June 6–8, Helium Comedy Club
The Saturday Night Live performer—the first Latina cast member in the show’s history—is a crackerjack impressionist, with a range that spans Björk to Lady Gaga to Sonia Sotomayor to Owen Wilson (truly astounding, that one).
2. Paris 1900
June 8–Sept 8, Portland Art Museum
It’s a Parisian time-travel vacay at the Portland Art Museum, with a sweeping exhibit that luxuriates in the opulence of the Belle Époque via paintings (including by Camille Pissarro and Berthe Morisot), posters, jewelry, art nouveau furniture, early film clips, and more, all on loan from museums in the French capital. Très magnifique!
May 31–June 22, CoHo Theatre
Irish playwright Enda Walsh is a singular force. In addition to penning a mountain of plays, he’s worked in opera and film and devised haunting theatrical installations (another notable credit: adapting Roald Dahl’s The Twits for the stage). Third Rail takes on his 2017 play Arlington, a dreamlike, dystopian tale of solitary confinement that also features a wordless, movement-filled second act.
June 13–15, Lincoln Hall
NW Dance Project caps its 15th season with a trio of world-premiere works from Barcelona-based Cayetano Soto (expect futuristic costumes), German choreographer Felix Landerer (theme: polar bears), and Oregon Ballet Theatre founder and perennial tradition-buster James Canfield, who’s adapting A Streetcar Named Desire, complete with miniature props and set pieces.
June 22, McMenamins Edgefield
The California-raised polymath is unstoppable—his album Oxnard dropped last November, followed just five months later by Ventura (somewhere in the middle, he also won a Grammy for Best Rap Performance). He brings his high-pitched rasp, strutting lyrics, and surprising instrumental turns to the Edgefield lawn.
June 8–July 13, Stephanie Chefas Projects
In the solo show A Jug of Wine, a Table in the Sun, the Bay Area illustrator and painter—who favors organic, interlocking shapes in warm colors—depicts the simple, sensual pleasures of everyday life, from ripe fruit to beams of sunlight.
7. Glory Edim
June 3, Powell's City of Books
The force behind Well-Read Black Girl—a popular digital community that began as an IRL book club with a modest Instagram account—comes to Powell’s with a new essay anthology in which the likes of N. K. Jemisin, Jesmyn Ward, and Lynn Nottage reflect on when they first saw themselves in literature.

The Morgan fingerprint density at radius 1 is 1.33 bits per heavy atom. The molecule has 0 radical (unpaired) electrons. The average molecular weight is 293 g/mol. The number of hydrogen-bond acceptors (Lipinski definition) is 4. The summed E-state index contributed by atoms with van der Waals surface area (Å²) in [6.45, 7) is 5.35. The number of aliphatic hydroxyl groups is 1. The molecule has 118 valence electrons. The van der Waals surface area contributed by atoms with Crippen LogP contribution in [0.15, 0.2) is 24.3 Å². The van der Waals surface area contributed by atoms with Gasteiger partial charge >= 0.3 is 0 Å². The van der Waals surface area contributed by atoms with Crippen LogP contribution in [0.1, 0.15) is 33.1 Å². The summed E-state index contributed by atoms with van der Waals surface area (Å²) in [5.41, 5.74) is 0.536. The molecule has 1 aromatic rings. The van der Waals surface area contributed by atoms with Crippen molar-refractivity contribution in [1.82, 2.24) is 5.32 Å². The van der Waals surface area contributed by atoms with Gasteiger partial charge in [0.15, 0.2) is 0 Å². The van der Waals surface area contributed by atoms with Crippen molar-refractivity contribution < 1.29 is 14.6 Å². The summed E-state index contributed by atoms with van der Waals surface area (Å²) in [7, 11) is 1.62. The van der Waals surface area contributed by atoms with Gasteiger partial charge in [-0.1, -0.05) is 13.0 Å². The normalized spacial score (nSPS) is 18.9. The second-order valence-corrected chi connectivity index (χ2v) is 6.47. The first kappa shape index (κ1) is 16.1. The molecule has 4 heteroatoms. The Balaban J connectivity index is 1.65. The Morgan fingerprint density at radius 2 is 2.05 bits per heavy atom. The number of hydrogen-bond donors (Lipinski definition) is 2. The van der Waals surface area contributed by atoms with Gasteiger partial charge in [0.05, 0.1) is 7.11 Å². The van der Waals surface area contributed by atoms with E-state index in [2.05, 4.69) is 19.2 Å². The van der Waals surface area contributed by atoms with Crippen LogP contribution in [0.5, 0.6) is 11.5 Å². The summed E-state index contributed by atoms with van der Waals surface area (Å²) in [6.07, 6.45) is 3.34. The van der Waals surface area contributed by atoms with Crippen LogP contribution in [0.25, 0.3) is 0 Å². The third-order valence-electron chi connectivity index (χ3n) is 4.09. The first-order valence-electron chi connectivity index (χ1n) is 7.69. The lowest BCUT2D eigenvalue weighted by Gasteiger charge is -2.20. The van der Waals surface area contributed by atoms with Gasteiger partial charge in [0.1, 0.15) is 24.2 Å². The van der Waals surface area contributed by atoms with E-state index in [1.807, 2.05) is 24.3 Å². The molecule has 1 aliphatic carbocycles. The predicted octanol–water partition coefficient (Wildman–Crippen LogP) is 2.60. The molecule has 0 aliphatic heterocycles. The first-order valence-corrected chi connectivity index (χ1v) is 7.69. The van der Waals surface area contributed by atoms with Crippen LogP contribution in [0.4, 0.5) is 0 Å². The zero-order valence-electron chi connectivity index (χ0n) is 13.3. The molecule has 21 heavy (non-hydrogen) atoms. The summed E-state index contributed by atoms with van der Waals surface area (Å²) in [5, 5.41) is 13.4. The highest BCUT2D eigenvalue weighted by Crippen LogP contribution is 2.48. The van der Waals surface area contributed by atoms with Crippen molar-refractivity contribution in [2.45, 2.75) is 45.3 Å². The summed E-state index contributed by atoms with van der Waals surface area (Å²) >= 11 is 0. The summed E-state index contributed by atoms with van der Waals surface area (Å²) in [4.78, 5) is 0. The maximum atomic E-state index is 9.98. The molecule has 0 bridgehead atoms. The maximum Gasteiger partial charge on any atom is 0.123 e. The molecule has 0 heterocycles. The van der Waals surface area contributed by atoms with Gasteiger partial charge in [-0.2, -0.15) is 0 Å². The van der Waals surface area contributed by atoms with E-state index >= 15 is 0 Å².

June 14, Revolution Hall
The folk singer-songwriter brings wisdom and warmth to her self-titled 10th album, released earlier this year. The 13 tracks, written while Griffin was battling and recovering from breast cancer, draw on earthy blues and Celtic balladry, fueled by tender vocals.
June 28–30, Imago Theatre
In its 12th year, the genre-defying fest hops the river to Southeast’s Imago Theatre, with five West Coast artists exploring neurodiversity, fatness, and video games, among other matters. Plus: site-specific works in and around the nearby Jupiter Hotel.
June 21, Revolution Hall
Our homegrown radio variety show celebrates 15 years with a stacked lineup: former Live Wire host and head writer Courtenay Hameister, Shrill author Lindy West, and soirée-starting musicians Pink Martini.
The annual LGBTQ+ Waterfront fest, which dates back to the mid-’70s, is basically a weekend-long, fiercely inclusive street party, crowned by one of the city’s largest (and most fabulously rambunctious) parades.
Team Dresch is so wound up in the Northwest’s family tree of punk bands, labels, and zines it’s hard to imagine the ’90s without them. Relive the queercore legends’ heyday with reissues of Personal Best and Captain My Captain, plus a singles compilation. They play Mississippi Studios June 14–15.
No far-flung sojourns on deck this summer? Go the armchair route via Barry Lopez’s Horizon, in which the National Book Award–winning local writer roams from the Oregon Coast to Kenya to Antarctica (where a scuba trip beneath the sea ice brings him face to face with a very large Weddell seal).